I wrote Moral Panics and the Copyright Wars with the bold goal of changing the way we think about copyright. I set this goal not out of arrogance, but out of despair - despair over the way debates over the important social issues raised by the creation and use of works of authorship have degenerated into little more than election-year mudslinging. Language has been an important weapon in these tussles, as the warring parties attempt to demonize each other.
I examine the history and myths surrounding the copyright, as well as various origin stories that attempt to find in the past people's present ideologies. I assert that copyright is a set of social relations, intended to serve the important social goals of furthering knowledge and creativity. Approaching copyright this way avoids the "them versus us" dichotomy we currently face where copyright owners claim copyright is a form of Blackstonian private property over which they can exercise absolute dominion, and conversely, where those attacking what they regard as excessive copyright protection regard copyright as an evil monopoly to be repealed.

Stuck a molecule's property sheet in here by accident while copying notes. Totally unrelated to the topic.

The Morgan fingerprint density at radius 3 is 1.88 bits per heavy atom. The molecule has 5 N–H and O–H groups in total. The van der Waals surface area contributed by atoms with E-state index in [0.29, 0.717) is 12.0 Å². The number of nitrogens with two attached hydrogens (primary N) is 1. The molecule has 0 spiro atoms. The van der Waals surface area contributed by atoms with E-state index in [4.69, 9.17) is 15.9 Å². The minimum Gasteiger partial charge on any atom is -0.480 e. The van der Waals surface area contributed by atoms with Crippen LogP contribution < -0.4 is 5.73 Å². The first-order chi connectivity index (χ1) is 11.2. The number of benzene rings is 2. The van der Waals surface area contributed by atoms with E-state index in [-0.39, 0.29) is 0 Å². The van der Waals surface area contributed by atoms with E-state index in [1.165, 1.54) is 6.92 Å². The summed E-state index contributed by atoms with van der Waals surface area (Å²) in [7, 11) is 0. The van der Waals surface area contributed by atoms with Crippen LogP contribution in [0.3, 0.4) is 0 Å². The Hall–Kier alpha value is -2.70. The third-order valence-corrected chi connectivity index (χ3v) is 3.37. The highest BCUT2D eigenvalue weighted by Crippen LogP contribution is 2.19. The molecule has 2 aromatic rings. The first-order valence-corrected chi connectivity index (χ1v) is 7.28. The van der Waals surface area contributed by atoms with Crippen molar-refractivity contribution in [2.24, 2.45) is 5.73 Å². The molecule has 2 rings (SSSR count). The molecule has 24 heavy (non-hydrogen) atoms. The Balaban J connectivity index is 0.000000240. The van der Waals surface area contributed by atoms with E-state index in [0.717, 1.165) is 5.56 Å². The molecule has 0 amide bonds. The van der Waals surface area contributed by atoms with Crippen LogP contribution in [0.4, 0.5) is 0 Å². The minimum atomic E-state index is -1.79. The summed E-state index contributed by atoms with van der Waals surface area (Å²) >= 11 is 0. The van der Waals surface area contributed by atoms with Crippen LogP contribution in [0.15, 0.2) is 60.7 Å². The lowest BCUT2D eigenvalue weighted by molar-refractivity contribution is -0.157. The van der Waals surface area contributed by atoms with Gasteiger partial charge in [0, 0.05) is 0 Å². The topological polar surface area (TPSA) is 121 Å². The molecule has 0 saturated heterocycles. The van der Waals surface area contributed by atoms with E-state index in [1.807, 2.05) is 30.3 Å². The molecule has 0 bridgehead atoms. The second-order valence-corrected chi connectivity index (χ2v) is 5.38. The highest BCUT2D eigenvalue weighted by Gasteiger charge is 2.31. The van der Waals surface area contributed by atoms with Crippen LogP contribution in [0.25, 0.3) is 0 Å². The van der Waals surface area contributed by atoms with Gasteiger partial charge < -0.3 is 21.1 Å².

Instead, the book explains why copyright should be regarded as a government program, intended to provide incentives for socially useful purposes. As a set of social relations, we must accept that copyright should be regulated in order to ensure it is serving its valuable public purpose. This means that calls for stronger copyright, just like calls for weaker copyright miss the point entirely; we have need only of effective copyright laws, with "effective" being measured by whether our copyright laws are serving their intended purpose. I reject therefore the copyright equivalent of free market fundamentalism, in which it is asserted markets will always represent the most rational - and therefore best - outcome.